Impact Factor 4.848 | CiteScore 3.5
More on impact ›

Original Research ARTICLE

Front. Oncol., 24 April 2019 | https://doi.org/10.3389/fonc.2019.00284

The CXCR4-LASP1-eIF4F Axis Promotes Translation of Oncogenic Proteins in Triple-Negative Breast Cancer Cells

Cory M. Howard1, Nicole Bearss1, Boopathi Subramaniyan1, Augustus Tilley1, Sangita Sridharan1, Nancy Villa2, Christopher S. Fraser2 and Dayanidhi Raman1*
  • 1Department of Cancer Biology, University of Toledo Health Science Campus, Toledo, OH, United States
  • 2Department of Molecular and Cellular Biology, University of California, Davis, Davis, CA, United States

Triple-negative breast cancer (TNBC) remains clinically challenging as effective targeted therapies are lacking. In addition, patient mortality mainly results from the metastasized lesions. CXCR4 has been identified to be one of the major chemokine receptors involved in breast cancer metastasis. Previously, our lab had identified LIM and SH3 Protein 1 (LASP1) to be a key mediator in CXCR4-driven invasion. To further investigate the role of LASP1 in this process, a proteomic screen was employed and identified a novel protein-protein interaction between LASP1 and components of eukaryotic initiation 4F complex (eIF4F). We hypothesized that activation of the CXCR4-LASP1-eIF4F axis may contribute to the preferential translation of oncogenic mRNAs leading to breast cancer progression and metastasis. To test this hypothesis, we first confirmed that the gene expression of CXCR4, LASP1, and eIF4A are upregulated in invasive breast cancer. Moreover, we demonstrate that LASP1 associated with eIF4A in a CXCL12-dependent manner via a proximity ligation assay. We then confirmed this finding, and the association of LASP1 with eIF4B via co-immunoprecipitation assays. Furthermore, we show that LASP1 can interact with eIF4A and eIF4B through a GST-pulldown approach. Activation of CXCR4 signaling increased the translation of oncoproteins downstream of eIF4A. Interestingly, genetic silencing of LASP1 interrupted the ability of eIF4A to translate oncogenic mRNAs into oncoproteins. This impaired ability of eIF4A was confirmed by a previously established 5′UTR luciferase reporter assay. Finally, lack of LASP1 sensitizes 231S cells to pharmacological inhibition of eIF4A by Rocaglamide A as evident through BIRC5 expression. Overall, our work identified the CXCR4-LASP1 axis to be a novel mediator in oncogenic protein translation. Thus, our axis of study represents a potential target for future TNBC therapies.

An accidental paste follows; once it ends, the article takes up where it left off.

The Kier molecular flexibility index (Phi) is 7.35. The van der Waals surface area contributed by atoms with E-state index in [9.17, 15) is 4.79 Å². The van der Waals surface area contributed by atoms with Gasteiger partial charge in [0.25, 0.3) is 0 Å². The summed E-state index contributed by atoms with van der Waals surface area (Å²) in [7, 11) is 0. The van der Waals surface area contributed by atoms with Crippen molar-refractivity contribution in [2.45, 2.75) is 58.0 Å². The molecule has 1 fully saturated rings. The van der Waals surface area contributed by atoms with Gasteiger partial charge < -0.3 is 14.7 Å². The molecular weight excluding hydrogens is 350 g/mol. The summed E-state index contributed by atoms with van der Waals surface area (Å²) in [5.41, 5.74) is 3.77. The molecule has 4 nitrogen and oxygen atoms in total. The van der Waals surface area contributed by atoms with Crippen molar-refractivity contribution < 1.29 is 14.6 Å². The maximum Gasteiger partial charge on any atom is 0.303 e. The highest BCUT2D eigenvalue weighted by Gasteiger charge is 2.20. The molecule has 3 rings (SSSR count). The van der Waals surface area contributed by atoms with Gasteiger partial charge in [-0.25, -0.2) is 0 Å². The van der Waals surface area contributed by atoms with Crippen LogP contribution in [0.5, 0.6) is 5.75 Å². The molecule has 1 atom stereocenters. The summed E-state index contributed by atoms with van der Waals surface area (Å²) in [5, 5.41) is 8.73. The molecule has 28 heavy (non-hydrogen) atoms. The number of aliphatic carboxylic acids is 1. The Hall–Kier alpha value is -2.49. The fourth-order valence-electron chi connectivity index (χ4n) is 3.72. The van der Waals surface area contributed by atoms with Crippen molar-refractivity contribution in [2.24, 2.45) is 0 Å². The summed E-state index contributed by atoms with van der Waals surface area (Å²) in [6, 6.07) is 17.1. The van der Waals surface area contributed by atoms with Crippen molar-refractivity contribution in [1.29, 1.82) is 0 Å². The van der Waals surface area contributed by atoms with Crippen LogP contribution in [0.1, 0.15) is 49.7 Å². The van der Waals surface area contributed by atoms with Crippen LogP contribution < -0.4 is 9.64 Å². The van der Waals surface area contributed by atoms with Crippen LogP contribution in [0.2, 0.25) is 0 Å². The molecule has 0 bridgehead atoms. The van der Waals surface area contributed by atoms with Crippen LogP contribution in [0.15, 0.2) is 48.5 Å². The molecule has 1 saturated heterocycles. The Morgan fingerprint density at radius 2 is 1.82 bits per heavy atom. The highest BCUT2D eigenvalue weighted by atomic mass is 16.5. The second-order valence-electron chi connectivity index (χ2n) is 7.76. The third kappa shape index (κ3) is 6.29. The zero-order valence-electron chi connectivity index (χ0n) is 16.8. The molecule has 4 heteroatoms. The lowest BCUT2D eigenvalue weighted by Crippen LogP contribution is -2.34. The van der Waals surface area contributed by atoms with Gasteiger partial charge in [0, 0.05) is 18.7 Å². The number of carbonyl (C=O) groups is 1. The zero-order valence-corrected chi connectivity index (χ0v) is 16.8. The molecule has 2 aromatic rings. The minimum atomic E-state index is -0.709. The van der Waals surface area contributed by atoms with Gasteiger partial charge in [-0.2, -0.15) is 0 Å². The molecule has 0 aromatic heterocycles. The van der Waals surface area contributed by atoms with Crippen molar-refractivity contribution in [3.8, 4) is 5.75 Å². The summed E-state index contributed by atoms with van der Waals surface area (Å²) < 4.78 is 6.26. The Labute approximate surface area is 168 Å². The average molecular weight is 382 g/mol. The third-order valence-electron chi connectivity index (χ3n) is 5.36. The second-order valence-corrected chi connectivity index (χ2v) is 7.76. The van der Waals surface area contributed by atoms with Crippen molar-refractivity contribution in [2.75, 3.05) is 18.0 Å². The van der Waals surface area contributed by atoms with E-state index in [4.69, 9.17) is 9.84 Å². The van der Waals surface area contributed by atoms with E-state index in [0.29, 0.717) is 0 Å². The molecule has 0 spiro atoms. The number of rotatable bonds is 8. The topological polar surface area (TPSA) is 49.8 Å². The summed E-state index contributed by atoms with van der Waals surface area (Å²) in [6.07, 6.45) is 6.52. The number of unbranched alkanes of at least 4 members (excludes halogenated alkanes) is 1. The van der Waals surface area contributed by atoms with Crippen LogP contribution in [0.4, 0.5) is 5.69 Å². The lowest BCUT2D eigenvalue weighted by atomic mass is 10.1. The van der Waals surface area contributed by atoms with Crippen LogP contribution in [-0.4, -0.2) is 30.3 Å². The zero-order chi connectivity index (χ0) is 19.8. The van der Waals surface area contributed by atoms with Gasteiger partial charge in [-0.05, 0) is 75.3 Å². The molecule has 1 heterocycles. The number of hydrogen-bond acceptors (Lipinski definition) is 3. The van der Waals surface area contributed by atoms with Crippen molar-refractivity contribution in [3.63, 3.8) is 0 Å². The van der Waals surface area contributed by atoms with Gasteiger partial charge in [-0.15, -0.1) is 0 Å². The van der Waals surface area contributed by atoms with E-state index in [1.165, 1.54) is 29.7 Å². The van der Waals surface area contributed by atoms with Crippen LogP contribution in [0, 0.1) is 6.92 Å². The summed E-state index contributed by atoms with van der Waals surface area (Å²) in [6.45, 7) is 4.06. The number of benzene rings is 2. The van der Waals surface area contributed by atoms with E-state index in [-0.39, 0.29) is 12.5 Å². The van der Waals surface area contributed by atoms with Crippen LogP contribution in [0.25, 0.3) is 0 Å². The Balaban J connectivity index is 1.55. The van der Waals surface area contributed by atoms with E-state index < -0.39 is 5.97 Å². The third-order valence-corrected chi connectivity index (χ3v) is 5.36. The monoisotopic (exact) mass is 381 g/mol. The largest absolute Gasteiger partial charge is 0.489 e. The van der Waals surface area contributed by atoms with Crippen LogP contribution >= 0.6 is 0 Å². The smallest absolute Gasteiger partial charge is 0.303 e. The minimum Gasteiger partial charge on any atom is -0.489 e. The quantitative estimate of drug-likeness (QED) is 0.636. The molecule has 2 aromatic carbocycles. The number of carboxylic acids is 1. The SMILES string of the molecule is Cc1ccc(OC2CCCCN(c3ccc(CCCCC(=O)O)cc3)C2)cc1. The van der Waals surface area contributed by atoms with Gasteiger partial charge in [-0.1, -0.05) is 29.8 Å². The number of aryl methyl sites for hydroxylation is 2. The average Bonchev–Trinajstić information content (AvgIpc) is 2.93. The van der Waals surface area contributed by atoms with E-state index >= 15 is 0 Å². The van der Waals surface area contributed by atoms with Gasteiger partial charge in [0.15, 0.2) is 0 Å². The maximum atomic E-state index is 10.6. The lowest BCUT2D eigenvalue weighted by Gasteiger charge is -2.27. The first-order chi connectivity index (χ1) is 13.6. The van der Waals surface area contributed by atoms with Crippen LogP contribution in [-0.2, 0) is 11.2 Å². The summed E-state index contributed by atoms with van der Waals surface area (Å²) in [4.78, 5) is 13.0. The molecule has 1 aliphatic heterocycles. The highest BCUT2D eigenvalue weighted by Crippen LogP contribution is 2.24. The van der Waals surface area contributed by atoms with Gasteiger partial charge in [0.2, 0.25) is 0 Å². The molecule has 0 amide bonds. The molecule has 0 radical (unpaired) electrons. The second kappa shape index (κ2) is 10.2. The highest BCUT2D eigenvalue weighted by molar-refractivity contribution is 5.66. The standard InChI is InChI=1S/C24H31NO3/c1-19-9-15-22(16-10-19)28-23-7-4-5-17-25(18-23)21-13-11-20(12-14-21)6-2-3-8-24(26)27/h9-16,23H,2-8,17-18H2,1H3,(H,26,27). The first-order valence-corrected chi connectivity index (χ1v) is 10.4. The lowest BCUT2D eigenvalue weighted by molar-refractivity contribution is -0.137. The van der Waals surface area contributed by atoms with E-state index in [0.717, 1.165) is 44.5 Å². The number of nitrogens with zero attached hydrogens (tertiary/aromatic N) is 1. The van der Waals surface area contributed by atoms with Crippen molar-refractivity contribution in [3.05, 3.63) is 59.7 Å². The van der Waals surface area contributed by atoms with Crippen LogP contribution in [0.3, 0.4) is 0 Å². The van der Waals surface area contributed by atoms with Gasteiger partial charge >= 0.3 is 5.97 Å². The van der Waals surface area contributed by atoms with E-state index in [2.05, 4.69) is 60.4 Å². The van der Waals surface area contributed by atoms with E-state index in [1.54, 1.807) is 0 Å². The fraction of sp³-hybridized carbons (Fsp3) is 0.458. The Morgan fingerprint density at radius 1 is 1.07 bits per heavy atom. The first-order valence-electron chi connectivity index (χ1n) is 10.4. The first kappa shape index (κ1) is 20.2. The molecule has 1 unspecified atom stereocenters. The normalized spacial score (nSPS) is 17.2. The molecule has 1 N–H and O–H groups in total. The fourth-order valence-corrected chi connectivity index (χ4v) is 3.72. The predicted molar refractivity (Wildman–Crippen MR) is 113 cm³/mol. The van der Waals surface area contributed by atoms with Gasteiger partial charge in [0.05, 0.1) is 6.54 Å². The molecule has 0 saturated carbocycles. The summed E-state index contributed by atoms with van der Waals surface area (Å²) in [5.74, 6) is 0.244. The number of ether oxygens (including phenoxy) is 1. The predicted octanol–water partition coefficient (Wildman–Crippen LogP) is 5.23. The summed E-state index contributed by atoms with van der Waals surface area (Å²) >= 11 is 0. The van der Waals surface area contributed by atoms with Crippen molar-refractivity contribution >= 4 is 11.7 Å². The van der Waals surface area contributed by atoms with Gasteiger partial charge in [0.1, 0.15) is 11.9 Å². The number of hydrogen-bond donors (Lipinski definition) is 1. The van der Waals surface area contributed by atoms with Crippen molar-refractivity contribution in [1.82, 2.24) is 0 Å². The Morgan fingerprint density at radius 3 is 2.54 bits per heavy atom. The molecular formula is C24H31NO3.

Introduction

Breast cancer is the second leading cause of death due to cancer in women. One out of eight women (13%) will develop breast cancer in her lifetime (1). Mortality in breast cancer patients is mainly due to metastasis to the lungs, bone, and the brain. More specifically, triple-negative breast cancer (TNBC) is a devastating subtype with a low survival rate. Heterogeneity and plasticity observed in TNBC (2, 3) often results in chemoresistance, tumor relapse, and poor patient outcome. Therefore, it is imperative to find novel (and effective) targets for patients diagnosed with TNBC.